Rokko in San Jose?
I had high hopes for this place, and was not impressed. Since I was by myself I decided to sit at the bar.
There were 2 sushi chef there on Thurs 10/12/06 during lunch time--one Hispanic male, and one Asian (Korean or Japanese-I can't tell). I sat in front of the Hispanic male. He didn't talk to me once all the 45 min I was there. (he seemed a bit out of place in technique), neither did the other guy.
The lunch menu had lots of pretty pictures of the lunch specials & rolls. I should have gotten the specialty rolls but I didn't. Bad mistake for me. Instead I ordered:
#26 Negihama-yellowtail & green onion hand roll $2.95. That was just ok, not enough fish, too much green onion and rice.
I also got #15 Pike mackerel lunch special $8.25. It comes with salad, miso soup, rice and two good size pike mackerels. The fish tasted funny, i don't know what they put in it, but it tasted bitter. They had the guts and heads on them so that's a bad thing in my book--this fish has tons and tons of little bones. I hate that! Don't get this dish ever! There were also 9 edamame on my plate and some purple pickles, 2 yellow pickles and white stuff.
Service is slow here. It took me 45 min to get out of there. I don't recommend it unless someone else is paying and you stick to fancy rolls (those looked good, but expensive).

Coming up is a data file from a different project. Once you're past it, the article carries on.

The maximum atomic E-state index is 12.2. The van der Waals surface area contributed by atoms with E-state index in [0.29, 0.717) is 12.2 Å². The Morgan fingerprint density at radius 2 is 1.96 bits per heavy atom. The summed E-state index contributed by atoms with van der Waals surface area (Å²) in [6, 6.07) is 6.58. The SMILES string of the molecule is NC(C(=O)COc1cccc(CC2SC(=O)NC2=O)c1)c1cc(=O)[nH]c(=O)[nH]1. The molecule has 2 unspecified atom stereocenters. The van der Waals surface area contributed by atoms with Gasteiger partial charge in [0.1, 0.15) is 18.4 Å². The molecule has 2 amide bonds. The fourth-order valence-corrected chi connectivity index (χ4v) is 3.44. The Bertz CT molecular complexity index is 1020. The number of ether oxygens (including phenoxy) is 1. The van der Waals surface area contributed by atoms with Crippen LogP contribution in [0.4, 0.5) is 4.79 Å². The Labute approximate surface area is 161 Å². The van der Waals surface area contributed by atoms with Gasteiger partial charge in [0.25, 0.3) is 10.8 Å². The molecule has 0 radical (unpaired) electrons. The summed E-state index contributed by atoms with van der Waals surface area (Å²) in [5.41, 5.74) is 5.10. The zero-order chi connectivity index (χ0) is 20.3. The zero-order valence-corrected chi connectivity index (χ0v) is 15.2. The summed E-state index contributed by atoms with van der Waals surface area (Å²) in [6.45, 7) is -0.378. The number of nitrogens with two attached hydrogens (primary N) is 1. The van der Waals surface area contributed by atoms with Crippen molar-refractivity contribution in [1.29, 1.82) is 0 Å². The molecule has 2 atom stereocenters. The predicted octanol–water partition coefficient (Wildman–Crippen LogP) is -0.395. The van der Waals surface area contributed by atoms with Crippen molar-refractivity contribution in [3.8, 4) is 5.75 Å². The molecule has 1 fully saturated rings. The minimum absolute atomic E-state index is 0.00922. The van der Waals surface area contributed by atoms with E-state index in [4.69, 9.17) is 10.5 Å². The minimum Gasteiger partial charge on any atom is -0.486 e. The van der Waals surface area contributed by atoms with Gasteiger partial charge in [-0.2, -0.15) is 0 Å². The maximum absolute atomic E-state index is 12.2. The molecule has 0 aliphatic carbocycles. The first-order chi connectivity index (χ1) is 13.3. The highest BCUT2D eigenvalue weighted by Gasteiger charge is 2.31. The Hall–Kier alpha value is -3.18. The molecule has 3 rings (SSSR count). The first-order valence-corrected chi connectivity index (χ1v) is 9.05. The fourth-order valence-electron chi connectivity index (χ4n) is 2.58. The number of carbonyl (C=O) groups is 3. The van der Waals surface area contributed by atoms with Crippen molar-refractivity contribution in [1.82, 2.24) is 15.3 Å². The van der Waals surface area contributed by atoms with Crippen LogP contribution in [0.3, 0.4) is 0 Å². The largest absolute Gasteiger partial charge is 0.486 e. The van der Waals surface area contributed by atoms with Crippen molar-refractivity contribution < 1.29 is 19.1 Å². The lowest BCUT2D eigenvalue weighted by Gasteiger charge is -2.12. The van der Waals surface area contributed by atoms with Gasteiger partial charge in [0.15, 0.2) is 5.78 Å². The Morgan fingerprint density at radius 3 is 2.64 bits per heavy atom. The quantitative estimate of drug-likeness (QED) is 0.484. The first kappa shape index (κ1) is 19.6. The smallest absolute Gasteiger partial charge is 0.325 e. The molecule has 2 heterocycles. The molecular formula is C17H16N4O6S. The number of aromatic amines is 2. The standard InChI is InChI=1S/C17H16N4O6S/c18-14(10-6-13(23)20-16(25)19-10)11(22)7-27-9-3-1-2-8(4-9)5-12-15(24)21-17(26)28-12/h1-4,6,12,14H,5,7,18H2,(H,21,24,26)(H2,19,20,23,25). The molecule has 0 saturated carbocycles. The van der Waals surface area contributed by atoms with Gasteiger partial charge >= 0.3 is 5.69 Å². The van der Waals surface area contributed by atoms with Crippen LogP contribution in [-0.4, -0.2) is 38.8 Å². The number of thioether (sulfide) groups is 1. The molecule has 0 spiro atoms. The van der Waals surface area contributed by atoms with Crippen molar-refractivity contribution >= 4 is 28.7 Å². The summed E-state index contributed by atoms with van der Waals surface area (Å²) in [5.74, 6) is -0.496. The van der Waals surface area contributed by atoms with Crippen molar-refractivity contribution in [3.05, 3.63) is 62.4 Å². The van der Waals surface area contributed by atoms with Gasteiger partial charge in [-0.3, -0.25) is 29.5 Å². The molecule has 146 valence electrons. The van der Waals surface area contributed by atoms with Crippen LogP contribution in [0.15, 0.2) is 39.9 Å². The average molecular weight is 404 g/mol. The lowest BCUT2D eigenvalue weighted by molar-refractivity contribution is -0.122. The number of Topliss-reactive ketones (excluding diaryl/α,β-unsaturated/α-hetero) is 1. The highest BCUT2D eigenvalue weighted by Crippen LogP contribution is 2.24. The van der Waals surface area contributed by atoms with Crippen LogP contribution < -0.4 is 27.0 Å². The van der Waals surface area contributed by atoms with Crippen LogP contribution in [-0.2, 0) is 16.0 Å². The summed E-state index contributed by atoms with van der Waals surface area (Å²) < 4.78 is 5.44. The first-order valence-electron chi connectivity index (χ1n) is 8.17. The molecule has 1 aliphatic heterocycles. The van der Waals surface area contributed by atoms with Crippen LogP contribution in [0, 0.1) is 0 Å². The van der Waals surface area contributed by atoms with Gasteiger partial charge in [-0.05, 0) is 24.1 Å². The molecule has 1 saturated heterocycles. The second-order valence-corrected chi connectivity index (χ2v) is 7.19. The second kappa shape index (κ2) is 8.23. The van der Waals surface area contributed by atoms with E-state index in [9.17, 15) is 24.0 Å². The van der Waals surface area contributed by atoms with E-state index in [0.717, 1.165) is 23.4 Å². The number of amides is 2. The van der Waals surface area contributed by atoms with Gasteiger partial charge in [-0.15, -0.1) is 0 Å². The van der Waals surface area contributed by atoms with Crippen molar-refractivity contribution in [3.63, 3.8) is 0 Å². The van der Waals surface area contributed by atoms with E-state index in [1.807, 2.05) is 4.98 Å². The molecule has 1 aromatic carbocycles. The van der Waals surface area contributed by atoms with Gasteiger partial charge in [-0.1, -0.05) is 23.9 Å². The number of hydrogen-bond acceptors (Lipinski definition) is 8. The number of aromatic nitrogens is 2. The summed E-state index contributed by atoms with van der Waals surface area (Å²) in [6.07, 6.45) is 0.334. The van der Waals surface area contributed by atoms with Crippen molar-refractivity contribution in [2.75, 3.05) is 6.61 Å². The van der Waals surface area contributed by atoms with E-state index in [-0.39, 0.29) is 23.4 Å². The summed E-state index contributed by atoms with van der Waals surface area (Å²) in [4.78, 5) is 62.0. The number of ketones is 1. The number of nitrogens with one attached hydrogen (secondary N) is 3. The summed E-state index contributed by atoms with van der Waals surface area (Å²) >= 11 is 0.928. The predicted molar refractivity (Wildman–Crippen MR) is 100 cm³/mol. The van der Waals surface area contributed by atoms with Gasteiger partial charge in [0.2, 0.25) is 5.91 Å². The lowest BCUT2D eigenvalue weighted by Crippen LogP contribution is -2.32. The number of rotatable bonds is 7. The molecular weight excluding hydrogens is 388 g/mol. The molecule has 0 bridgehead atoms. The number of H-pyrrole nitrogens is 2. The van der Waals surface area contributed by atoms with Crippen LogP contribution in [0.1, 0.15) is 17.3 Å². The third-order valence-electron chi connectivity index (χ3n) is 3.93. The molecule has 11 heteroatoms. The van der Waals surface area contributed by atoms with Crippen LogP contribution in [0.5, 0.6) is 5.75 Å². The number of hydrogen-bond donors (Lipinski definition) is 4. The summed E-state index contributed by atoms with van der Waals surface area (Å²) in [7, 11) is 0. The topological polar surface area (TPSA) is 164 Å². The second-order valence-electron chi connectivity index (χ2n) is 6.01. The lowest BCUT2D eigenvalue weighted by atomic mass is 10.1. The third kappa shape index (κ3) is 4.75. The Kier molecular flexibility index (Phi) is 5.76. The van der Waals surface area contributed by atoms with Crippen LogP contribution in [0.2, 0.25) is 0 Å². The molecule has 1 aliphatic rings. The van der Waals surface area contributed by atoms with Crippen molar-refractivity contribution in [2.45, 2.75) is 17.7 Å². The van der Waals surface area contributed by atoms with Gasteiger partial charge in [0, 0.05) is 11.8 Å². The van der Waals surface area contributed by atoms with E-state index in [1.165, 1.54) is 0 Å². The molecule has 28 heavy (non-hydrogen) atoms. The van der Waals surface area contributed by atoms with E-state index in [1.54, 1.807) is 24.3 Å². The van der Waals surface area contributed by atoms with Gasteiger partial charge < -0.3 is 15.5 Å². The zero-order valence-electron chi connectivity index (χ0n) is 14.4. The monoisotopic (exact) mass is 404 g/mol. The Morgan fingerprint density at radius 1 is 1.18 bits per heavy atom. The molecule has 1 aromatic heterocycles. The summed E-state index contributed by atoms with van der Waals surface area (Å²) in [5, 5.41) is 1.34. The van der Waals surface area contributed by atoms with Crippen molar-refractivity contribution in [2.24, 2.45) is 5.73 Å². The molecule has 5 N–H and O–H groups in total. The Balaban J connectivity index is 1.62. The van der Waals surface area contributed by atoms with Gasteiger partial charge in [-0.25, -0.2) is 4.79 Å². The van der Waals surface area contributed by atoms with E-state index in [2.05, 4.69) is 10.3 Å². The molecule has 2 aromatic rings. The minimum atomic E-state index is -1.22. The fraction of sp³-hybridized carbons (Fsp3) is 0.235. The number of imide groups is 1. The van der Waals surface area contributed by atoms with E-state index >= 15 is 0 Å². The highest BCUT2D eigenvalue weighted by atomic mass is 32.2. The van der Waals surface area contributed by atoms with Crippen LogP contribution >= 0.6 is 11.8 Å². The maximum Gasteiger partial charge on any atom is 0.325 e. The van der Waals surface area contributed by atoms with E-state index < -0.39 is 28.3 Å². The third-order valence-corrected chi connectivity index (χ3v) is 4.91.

I found out they've been at the SJ location for 5 months. My lunch w/ tip and tax was $14.12, yikes, this was for the chowhounds.
Rokko Japanese Cuisine
55 S. Market St (@ Post)
SJ CA 95113
M-F Lunch 11:30-2pm; Dinner 5-9:30pm
Never been to either location, but judging from reviews and other people's impressions, that this place tries to bill itself as a restaurant with izakaya offerings + sushi bar and grill.
I've never heard anything positive about the sushi (and nothing negative either prior) so perhaps the strengths of this place is its cooked dishes, and probably during dinner time. If you do go back, perhaps check out their dinner menu and see what kind of offerings they have that might be a better choice.
Because if you look at it, Gochi, Saizo, Tanto and other izakayas, their strengths and best dishes are all served during dinner. During lunch they offer the ho hum blah typical fare (although of decent quality). That might also explain why yakitori-ya's like Sumiya are also open only for dinner (partly cultural, so that stressed out people go out to eat and drink with their compadres, clients, friends etc).
I recall having grilled pike mackeral a while back at some sushi restaurant, and it tasted as if the innards were used to marinate the fish (ie very bitter). It definitely is a super boney fish. I may have had better luck at a place where they do grilled food regularly and right, like Gombei in Menlo Park. Sanma as sushi, on the other hand, is a much nicer alternative if the preparation is done correctly.